• Title: Design and Efficacy of Polymer-based Nanocarriers for Brain Targeting
  • Corresponding Author: B. A. Aderibigbe (blessingaderibigbe@gmail.com)
  • Affiliation: Department of Chemistry, University of Fort Hare, Alice Campus, Eastern Cape, South Africa.
  • Abstract: The delivery of bioactive agent to the brain is hampered by the blood brain barrier. Several methods of administration of bioactive agents to the brain have been reported to be ineffective, unsafe and expensive. Polymer-based nanocarriers can penetrate the blood brain barrier with reduced side effects and are potential carriers for the delivery of bioactive agents to the brain. Their physicochemical properties play a major role in the brain uptake. This review provides a detailed information of the enhanced therapeutic effects, mechanisms and biological efficacy of polymer-based systems for the delivery of drugs to the brain.
  • Keywords: nanocarriers; brain targeting; polymers; HIV; brain cancer
  • Type of the paper: Review
  • Tentative title:  Intraperitoneal targeting of peritoneal carcinomatosis with tumor homing peptides
  • Authors: Tambet Teesalu
  • Affiliation:  Institute of Biomedicine and Translational Medicine, University of Tartu, Estonia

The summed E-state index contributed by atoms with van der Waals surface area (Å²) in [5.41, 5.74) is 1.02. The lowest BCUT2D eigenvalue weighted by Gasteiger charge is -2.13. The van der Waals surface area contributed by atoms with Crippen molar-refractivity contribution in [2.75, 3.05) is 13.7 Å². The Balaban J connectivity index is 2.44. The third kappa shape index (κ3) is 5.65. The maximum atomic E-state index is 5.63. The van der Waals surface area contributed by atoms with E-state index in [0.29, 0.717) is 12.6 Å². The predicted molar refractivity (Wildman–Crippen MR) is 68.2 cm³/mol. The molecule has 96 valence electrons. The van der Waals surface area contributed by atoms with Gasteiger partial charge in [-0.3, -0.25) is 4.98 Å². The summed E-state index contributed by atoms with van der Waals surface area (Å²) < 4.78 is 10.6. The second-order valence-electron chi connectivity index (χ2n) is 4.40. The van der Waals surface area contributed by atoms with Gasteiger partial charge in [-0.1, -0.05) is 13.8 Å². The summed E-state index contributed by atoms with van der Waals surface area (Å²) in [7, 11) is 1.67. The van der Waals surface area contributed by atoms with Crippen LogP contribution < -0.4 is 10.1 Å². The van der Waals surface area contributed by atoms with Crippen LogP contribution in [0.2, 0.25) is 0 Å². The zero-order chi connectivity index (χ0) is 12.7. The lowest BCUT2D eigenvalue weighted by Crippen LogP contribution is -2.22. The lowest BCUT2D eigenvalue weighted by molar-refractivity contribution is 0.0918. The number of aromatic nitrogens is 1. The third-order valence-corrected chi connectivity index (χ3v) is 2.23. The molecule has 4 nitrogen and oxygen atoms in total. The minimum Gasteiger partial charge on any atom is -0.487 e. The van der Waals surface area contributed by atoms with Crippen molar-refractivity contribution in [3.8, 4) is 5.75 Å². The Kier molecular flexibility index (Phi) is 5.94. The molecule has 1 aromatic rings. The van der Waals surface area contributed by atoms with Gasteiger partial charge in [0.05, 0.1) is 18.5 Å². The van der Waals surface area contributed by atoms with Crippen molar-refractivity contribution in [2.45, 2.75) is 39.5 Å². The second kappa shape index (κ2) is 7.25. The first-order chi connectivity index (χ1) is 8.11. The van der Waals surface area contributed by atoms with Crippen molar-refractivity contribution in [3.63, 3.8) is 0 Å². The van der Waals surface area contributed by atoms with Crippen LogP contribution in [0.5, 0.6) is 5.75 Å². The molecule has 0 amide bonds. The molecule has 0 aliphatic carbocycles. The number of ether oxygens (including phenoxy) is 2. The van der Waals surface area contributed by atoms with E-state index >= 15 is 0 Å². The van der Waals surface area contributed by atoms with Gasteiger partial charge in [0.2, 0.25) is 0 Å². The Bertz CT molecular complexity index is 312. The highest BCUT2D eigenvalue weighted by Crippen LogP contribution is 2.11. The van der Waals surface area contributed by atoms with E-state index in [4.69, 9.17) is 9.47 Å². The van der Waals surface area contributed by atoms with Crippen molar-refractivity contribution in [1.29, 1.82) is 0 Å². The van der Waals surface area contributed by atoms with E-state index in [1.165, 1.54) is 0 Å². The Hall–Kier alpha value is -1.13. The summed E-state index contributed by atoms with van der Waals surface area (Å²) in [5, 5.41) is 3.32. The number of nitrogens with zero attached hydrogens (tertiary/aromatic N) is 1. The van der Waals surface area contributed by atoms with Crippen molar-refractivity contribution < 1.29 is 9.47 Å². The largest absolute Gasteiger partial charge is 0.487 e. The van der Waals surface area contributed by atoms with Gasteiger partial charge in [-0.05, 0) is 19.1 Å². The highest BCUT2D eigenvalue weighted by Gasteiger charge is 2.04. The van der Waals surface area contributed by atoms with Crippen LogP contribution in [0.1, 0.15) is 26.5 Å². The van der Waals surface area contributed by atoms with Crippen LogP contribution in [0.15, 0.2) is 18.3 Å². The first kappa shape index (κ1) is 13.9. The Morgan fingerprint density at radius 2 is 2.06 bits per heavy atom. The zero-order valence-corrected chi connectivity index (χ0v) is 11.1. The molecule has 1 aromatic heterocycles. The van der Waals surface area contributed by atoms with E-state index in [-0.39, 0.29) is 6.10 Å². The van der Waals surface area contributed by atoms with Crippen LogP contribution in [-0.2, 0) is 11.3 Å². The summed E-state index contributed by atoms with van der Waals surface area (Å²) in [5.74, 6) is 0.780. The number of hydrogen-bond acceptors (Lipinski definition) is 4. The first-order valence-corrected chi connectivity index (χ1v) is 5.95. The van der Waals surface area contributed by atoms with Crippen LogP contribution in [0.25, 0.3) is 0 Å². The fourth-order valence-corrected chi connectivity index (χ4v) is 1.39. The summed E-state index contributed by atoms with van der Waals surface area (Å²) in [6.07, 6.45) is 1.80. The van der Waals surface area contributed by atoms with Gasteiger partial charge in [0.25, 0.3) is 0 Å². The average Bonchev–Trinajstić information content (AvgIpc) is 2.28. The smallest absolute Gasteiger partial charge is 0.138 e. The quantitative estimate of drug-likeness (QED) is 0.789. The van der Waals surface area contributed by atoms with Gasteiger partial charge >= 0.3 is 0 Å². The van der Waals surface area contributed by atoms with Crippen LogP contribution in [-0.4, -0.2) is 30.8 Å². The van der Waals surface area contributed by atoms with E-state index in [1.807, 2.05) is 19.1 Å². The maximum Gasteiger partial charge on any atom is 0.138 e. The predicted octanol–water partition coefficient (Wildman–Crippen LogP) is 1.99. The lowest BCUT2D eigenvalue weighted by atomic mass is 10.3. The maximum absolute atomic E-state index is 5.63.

• Abstract: Peritoneal carcinomatosis (PC) - the metastatic spread of gynecologic, gastric, and colorectal cancers throughout the peritoneal cavity – is a serious clinical condition with an extremely poor prognosis. Compared to intravenous treatment regimens, intraperitoneal chemotherapy (IPC) can be used to improve therapeutic index of anticancer drugs: to achieve higher local concentration of the drug in the peritoneal malignant tissues and lower systemic exposure. To improve IPC further, it is desirable to develop strategies to extend drug retention time in the peritoneal cavity and to improve drug penetration into the peritoneal tumor nodules. In this review, we will describe preclinical development of active targeting strategies to improve IPC. We will focus on the use of tumor homing peptides to increase the peritoneal tumor binding and penetration of peritoneally-administered free and nanoformulated imaging agents and drugs for improved PC detection and treatment.